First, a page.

For a lot of men, that downhill spiral begins with Hair thinning. There are so many reasons why hair begins to thin that have nothing to do with genetics.
The most common cause of thinning hair is an unhealthy scalp. Throughout the day, your scalp is exposed to all manner of things from bacteria, dirt, and dry air that ends up soaking up all the natural moisture.
When all these elements combine, your scalp is bound to get itchy, and as a result, inflammation occurs. Naturally, it’s hard for hair to grow in that kind of environment, which causes bald spots or hair thinning in that area.
Thinning hair is not the biggest confidence booster especially in a man. Worry not, however, because there is a solution. Castor oil (the so-called miracle cure for constipation) might be the answer to all your owes.
Castor oil is one of the most versatile products that you should start using if you are to improve your hair’s health and growth.
What Is Castor Oil for Hair Growth
When hair and skincare manufacturers talk about castor oil, they make it seem like it’s a miracle cure for every ailment out there, which gives it a bit of exaggerated reputation. As such, like all products passed on as miracle solutions, you might feel like the best option is to stay away from it.
If you have thinning hair, however, you might want to rethink that decision. For thousands of years, castor oil has been used in many cultures as a hair enhancement product cum moisturizer.
Although the earlier iterations were not as pure as what you find today, it’s hard to dispute this oil’s reputation over the years. Castor oil is extracted from the titular castor bean and the reason it continues growing in reputation is due to a type of fatty acid (ricinoleic acid) it contains.
Ricinoleic acid acts as an anti-inflammatory agent, but other uses such as reducing hair loss and promoting hair growth have been discovered. The reason why it works well in cases of inflammation is because of the antifungal and antibacterial properties that result from its acidity.
Contrary to popular belief, castor oil, when used on thinning hair, doesn’t cause a supercharging effect that causes hair to increase. Rather, castor oil improves hair growth by soothing the scalp to reduce inflammation and irritation. What this means is that it improves the environment on your scalp enough to facilitate healthy hair growth.
Additionally, it eliminates fungal infections and excessive bacteria on your scalp so that new hair can grow. The ricinoleic acid found in castor oil inhibits a hormone called Prostaglandin D2, which can occur in excess in some men causing slower and weaker hair growth.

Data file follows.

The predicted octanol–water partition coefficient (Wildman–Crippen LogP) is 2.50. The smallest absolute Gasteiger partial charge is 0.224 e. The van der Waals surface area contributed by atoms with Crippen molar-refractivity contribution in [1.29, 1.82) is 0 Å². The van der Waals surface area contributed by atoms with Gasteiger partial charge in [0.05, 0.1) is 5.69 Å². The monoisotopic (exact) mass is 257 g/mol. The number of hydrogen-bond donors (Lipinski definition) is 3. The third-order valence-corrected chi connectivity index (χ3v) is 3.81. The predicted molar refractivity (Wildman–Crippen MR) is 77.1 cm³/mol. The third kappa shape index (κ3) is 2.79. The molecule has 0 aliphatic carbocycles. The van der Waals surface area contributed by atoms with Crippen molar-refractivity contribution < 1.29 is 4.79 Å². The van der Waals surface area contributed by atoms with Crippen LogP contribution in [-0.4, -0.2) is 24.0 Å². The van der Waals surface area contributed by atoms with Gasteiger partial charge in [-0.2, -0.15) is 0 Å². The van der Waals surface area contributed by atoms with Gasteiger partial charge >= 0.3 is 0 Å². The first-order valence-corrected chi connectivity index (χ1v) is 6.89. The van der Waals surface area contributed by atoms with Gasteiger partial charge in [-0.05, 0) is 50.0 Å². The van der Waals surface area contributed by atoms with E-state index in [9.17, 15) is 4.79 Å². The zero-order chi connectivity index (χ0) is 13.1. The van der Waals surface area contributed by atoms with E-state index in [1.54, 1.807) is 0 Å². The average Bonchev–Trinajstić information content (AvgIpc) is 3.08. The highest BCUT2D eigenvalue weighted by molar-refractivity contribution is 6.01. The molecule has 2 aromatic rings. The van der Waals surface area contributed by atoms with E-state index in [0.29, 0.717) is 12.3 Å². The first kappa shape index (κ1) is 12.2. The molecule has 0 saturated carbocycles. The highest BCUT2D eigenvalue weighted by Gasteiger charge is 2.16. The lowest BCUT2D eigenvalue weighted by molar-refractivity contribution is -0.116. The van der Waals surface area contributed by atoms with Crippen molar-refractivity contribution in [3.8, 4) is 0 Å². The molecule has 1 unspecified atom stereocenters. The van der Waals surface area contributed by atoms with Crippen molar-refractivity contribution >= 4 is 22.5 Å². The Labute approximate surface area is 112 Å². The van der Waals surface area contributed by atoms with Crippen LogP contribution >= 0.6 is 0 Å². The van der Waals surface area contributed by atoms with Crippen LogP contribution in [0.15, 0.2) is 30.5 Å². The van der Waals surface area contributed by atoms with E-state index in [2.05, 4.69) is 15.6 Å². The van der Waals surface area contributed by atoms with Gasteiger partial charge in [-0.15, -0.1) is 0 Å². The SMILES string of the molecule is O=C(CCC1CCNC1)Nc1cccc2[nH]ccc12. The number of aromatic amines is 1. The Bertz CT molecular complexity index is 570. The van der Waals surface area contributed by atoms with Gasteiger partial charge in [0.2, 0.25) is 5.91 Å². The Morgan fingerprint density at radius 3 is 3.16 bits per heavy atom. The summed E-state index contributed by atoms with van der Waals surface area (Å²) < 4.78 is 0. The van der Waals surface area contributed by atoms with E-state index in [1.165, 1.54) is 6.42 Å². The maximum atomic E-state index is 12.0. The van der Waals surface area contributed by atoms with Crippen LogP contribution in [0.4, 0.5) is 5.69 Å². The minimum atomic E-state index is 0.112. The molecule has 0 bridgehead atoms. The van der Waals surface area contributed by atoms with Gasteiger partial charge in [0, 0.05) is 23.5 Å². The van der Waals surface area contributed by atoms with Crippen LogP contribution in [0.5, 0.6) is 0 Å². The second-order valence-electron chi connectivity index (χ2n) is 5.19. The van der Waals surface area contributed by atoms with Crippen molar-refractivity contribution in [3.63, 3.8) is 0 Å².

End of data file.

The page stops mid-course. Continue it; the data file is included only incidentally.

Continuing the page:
Castor oil also happens to be packed with omega-six fatty acids that work to improve blood circulation. Naturally, the scalp plays an important role in determining how your hair grows and the speed and better blood circulation is the leading cause of healthy hair.
Another role of castor oil that is often overlooked is that it works well as a moisturizer. How does this work? The polyunsaturated fatty acids in the oil attach themselves to the hair strands, which helps lock in moisture. As such, for people who have naturally dry hair or whose scalps tend to dry out quicker than normal, castor oil is a great solution.
When it comes to using castor oil, it’s not a product that you apply to your hair like other oils but one that you rub into your scalp to be effective. At the end of the day, better hair growth can only result from a healthy scalp. Castor oil tends to be a thicker oil and comes in different colors depending on how it was extracted.
The oil doesn’t mix as easily with water as other oils and therefore, it is often used as a carrier oil in several oil products, including beard oil. It also has an intense “earthy” fragrance.
Benefits of Using Castor Oil for Hair Growth
Castor oil has gained a lot of popularity worldwide in terms of improving scalp health to improve hair growth. In fact, some people claim that applying it on the scalp monthly boosts hair growth by up to five times.
Whether this is true or not, one thing that remains is that the oil has an effect on hair growth and should be the go-to product for men who have thinning hair. Here are the known benefits of using castor oil for hair growth.
Castor oil is rich in ricinoleic acid, a monounsaturated fatty acid that acts as a humectant and can be used as a moisturizer. Humectants normally work by retaining moisture in the skin. As such, castor oil can be used as a natural alternative to store-bought lotions and moisturizers.
Acts as an Anti-Inflammatory Agent
The ricinoleic acid found in castor oil contains anti-inflammatory properties that help relieve irritated scalp. As mentioned earlier, our scalps are exposed to so many things, from dirt to bacteria, which can cause the scalp to get inflamed. This inflammation causes unhealthy skin on the scalp, leading to either weak or thin hair.
Fights Fungus Infection
Castor oil is one of the most versatile products. Besides being used to improve hair growth, it has antifungal properties that help fight off Candida albicans, a type of fungus that leads to so many dental issues. Due to this, castor oil can also be used to fight fungus on the scalp that may cause hair to grow unevenly.
For hair to grow fuller either on the head or the face, proper blood circulation is needed so that nutrients reach the hair follicles. This improved circulation is essential, especially if your hair grows thin or in patches.
How Does Castor Oil Work
As mentioned, Castor oil is a type of vegetable oil obtained from the seed of the castor oil plant. The oil is pale yellow and happens to be loaded with plenty of antioxidants.